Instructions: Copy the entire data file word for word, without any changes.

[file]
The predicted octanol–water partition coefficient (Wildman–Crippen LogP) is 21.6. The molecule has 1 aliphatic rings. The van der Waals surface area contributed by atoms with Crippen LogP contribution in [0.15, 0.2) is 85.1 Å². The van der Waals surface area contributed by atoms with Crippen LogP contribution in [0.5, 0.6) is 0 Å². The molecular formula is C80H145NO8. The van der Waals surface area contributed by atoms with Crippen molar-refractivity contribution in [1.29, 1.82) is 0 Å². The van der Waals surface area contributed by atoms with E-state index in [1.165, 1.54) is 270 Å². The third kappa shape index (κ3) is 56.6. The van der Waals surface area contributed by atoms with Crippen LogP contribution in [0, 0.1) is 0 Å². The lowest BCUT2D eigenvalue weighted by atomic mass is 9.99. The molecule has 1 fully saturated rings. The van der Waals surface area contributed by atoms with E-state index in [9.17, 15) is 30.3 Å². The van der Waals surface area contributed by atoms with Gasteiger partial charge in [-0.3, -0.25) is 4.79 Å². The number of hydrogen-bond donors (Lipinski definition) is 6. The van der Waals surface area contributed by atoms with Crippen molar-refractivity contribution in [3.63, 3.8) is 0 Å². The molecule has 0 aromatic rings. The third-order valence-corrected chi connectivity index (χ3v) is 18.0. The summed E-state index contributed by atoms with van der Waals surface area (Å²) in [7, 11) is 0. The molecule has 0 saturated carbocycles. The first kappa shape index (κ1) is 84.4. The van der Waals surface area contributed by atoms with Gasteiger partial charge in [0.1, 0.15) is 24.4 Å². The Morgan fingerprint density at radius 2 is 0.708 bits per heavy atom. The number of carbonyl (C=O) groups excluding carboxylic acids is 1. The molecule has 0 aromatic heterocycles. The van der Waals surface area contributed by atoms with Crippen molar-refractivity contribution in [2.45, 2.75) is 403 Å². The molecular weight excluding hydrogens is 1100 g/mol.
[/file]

The predicted octanol–water partition coefficient (Wildman–Crippen LogP) is 21.6. The molecule has 1 aliphatic rings. The van der Waals surface area contributed by atoms with Crippen LogP contribution in [0.15, 0.2) is 85.1 Å². The van der Waals surface area contributed by atoms with Crippen LogP contribution in [0.5, 0.6) is 0 Å². The molecular formula is C80H145NO8. The van der Waals surface area contributed by atoms with Crippen molar-refractivity contribution in [1.29, 1.82) is 0 Å². The van der Waals surface area contributed by atoms with E-state index in [1.165, 1.54) is 270 Å². The third kappa shape index (κ3) is 56.6. The van der Waals surface area contributed by atoms with Crippen LogP contribution in [0, 0.1) is 0 Å². The lowest BCUT2D eigenvalue weighted by atomic mass is 9.99. The molecule has 1 fully saturated rings. The van der Waals surface area contributed by atoms with E-state index in [9.17, 15) is 30.3 Å². The van der Waals surface area contributed by atoms with Gasteiger partial charge in [-0.3, -0.25) is 4.79 Å². The number of hydrogen-bond donors (Lipinski definition) is 6. The van der Waals surface area contributed by atoms with Crippen molar-refractivity contribution in [3.63, 3.8) is 0 Å². The molecule has 0 aromatic rings. The third-order valence-corrected chi connectivity index (χ3v) is 18.0. The summed E-state index contributed by atoms with van der Waals surface area (Å²) in [7, 11) is 0. The molecule has 0 saturated carbocycles. The first kappa shape index (κ1) is 84.4. The van der Waals surface area contributed by atoms with Gasteiger partial charge in [0.1, 0.15) is 24.4 Å². The Morgan fingerprint density at radius 2 is 0.708 bits per heavy atom. The number of carbonyl (C=O) groups excluding carboxylic acids is 1. The molecule has 0 aromatic heterocycles. The van der Waals surface area contributed by atoms with Crippen molar-refractivity contribution in [2.45, 2.75) is 403 Å². The molecular weight excluding hydrogens is 1100 g/mol.